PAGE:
After weeks of uninterrupted progress, the growth in the number of vaccines administered in the U.S. has stalled, a worrying trend that coincides with the government’s much-debated decision to shelve the Johnson & Johnson vaccine over the possibility of rare side effects.
The U.S. is now administering about 3.02 million shots per day on average, which the Washington Post notes is an 11 percent drop from one week ago.
It is unclear whether the J&J pause — which was announced on April 13 — and the drop in demand are clearly connected. What is unmistakable is that in many counties and states around the country, there is a large surplus of supply and not enough demand — even though, as of this week, every American over 16 is now eligible for the shots. The gap is most evident in areas with large populations of those most likely to decline the vaccine, foremost among them white rural residents. Of course, eligibility isn’t the same as access, which remains a struggle for countless people and may be partially contributing to their so-called hesitancy.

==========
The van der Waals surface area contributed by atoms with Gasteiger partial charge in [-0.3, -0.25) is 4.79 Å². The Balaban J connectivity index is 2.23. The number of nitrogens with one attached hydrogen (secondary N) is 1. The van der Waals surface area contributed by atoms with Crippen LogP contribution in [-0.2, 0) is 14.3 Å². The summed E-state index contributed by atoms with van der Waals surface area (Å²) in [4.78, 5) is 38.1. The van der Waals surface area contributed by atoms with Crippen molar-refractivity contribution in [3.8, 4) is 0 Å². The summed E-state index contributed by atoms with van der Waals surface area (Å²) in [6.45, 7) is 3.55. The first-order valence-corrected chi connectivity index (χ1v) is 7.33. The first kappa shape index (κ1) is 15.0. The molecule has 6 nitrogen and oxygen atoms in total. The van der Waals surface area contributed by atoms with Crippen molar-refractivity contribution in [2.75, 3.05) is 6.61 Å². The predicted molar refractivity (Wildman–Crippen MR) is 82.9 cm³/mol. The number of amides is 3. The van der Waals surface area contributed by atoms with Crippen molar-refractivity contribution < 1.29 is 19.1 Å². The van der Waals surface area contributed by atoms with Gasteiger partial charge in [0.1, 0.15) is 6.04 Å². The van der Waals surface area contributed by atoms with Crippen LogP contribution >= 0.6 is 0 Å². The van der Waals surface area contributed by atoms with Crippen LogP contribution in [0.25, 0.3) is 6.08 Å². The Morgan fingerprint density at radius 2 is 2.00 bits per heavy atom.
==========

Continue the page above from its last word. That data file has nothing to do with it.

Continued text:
More than half of all American adults have received at least one vaccine dose, and on Wednesday, President Biden acknowledged the milestone of 200 million doses administered overall. But most scientists estimate that to achieve herd immunity, a significantly higher proportion will need to be vaccinated.
Health officials had been preparing for the moment when the country would run out of adults eager to receive the vaccine — a Kaiser Family Foundation report released this week estimated that the moment would arrive in early May. In response to that inevitability, the Biden administration is attempting to win over millions of vaccine holdouts through a variety of methods, including enlisting local leaders to reach those who are particularly mistrustful of government.